Matthew C. Weinzierl
Associate Professor of Business Administration
Matt Weinzierl completed his PhD in economics at Harvard University in 2008 and is an Associate Professor in the Business, Government, and the International Economy Unit at Harvard Business School. His research focuses on the optimal design of economic policy, in particular taxation. Prior to completing his doctoral studies, Professor Weinzierl served as the Staff Economist for Macroeconomics on the President’s Council of Economic Advisers and worked in the New York office of McKinsey & Company, specializing in financial services.
Matt Weinzierl completed his PhD in economics at Harvard University in 2008 and is an Associate Professor in the Business, Government, and the International Economy Unit at Harvard Business School. Prior to his doctoral studies, Professor Weinzierl worked in the New York office of McKinsey & Company, specializing in financial services. From 2003 to 2004, he served as the Staff Economist for Macroeconomics on the President’s Council of Economic Advisers.
Professor Weinzierl has written on a range of topics in optimal taxation and optimal economic policy more generally. His most recent projects, associated with the idea of Positive Optimal Tax Theory, focus on identifying and formalizing the goals for tax policy that hold sway among the public, political and economic leaders, and leading tax thinkers, and then characterizing the implications of using those objectives in the analysis of optimal taxation. In other work, he has explored the potential value of age-dependent taxation, the dynamic feedback effects of tax changes, the use of fiscal policy to counteract recessions, the proper price-indexing of Social Security, and the impact of differences in beliefs and tastes across individuals on optimal tax design. His research has been published in Review of Economic Studies, Journal of Public Economics, American Economic Journals: Economic Policy, Journal of Monetary Economics, Economic Journal, Brookings Papers on Economic Activity, National Tax Journal, and Journal of Economic Perspectives, and has been discussed in the Economist, the New York Times, and the Wall Street Journal. In 2008, he was selected to participate in the Review of Economic Studies tour. He is a Faculty Research Fellow at the National Bureau of Economic Research.
Professor Weinzierl is also the creator of an elective course at HBS entitled "The Role of Government in Market Economies." For that course, he has written case studies on public education, national health insurance, welfare reform, immigration, and a variety of topics in taxation. He has recently launched a new set of research projects focused on the commercialization of the space sector and its implications for the provision of space-related public goods.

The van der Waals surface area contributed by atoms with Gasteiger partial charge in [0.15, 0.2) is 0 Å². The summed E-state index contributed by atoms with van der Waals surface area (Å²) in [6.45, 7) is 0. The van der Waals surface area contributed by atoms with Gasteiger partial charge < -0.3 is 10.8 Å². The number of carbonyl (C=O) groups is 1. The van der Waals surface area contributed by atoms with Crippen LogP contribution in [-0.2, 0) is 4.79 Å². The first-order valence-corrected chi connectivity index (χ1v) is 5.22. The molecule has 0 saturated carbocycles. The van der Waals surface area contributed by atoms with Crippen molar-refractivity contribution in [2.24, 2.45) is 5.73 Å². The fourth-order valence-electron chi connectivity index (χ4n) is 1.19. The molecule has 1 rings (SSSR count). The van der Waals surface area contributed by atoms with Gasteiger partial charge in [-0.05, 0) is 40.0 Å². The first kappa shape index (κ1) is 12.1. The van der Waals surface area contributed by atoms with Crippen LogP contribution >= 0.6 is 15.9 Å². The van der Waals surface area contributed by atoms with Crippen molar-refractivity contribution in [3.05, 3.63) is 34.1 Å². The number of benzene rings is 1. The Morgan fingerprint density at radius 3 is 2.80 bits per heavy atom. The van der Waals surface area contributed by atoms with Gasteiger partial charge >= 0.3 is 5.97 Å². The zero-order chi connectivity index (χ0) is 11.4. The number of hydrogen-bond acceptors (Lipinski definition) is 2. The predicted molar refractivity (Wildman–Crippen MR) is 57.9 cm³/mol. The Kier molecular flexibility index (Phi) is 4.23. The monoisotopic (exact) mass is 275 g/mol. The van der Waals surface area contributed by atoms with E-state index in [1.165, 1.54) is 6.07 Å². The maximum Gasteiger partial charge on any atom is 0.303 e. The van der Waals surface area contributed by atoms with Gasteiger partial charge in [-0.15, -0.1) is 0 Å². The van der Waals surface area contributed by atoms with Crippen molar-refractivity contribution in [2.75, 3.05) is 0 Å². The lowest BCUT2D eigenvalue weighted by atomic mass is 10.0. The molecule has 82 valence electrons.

Professor Weinzierl is married to Coventry Edwards-Pitt, a wealth advisor. Their family lives in the western suburbs of Boston and spends its free time enjoying music, the outdoors, and ice cream.
Positive and Normative Judgments Implicit in U.S. Tax Policy, and the Costs of Unequal Growth and Recessions
Calculating the welfare implications of changes to economic policy or shocks to the economy requires economists to decide on a normative criterion. One way to make that decision is to elicit the relevant moral criteria from real-world policy choices, converting a normative decision into a positive inference exercise as in the recent surge of so-called "inverse-optimum" research. We find that capitalizing on the potential of this approach is not as straightforward as we might hope. We perform the inverse-optimum inference on U.S. tax policy from 1979 through 2010 and argue that the results either undermine the normative relevance of the inverse-optimum approach or challenge conventional assumptions which economists routinely rely upon when performing welfare evaluations. Specifically, U.S. tax policy over at least the last 25 years, and perhaps over the last 40, consistently implies that either the perceived efficiency costs of redistributive taxation or the welfare weights implicitly assigned to high income earners are much greater than what is usually assumed in optimal tax research.
Revisiting the Classical View of Benefit-Based Taxation
This paper explores how the persistently popular "classical" logic of benefit based taxation, in which an individual's benefit from public goods is tied to his or her income-earning ability, can be incorporated into modern optimal tax theory. If Lindahl's methods are applied to that view of benefits, first-best optimal policy can be characterized analytically as depending on a few potentially estimable statistics, in particular the coefficient of complementarity between public goods and innate talent. Constrained optimal policy with a Pareto-efficient objective that strikes a balance-controlled by a single parameterñbetween this principle and the familiar utilitarian criterion can be simulated using conventional constraints and methods. A wide range of optimal policy outcomes can result, including those consistent with existing policies. To the extent that such an objective reflects the mixed normative reasoning behind prevailing policies, this model may offer a useful approach to a positive optimal tax theory.
Why Do We Tax?
There is a mismatch between what many scholars assume is the purpose of taxes and what most people believe for themselves. That mismatch means that the advice experts offer to policymakers and citizens debating tax policy can sometimes seem to miss the point. We could all benefit from fixing this gap.
In this Q&A with HBS Working Knowledge, Prof. Weinzierl discusses his new research that updates the theory of taxation so that its predictions better match what we see in real-world policy.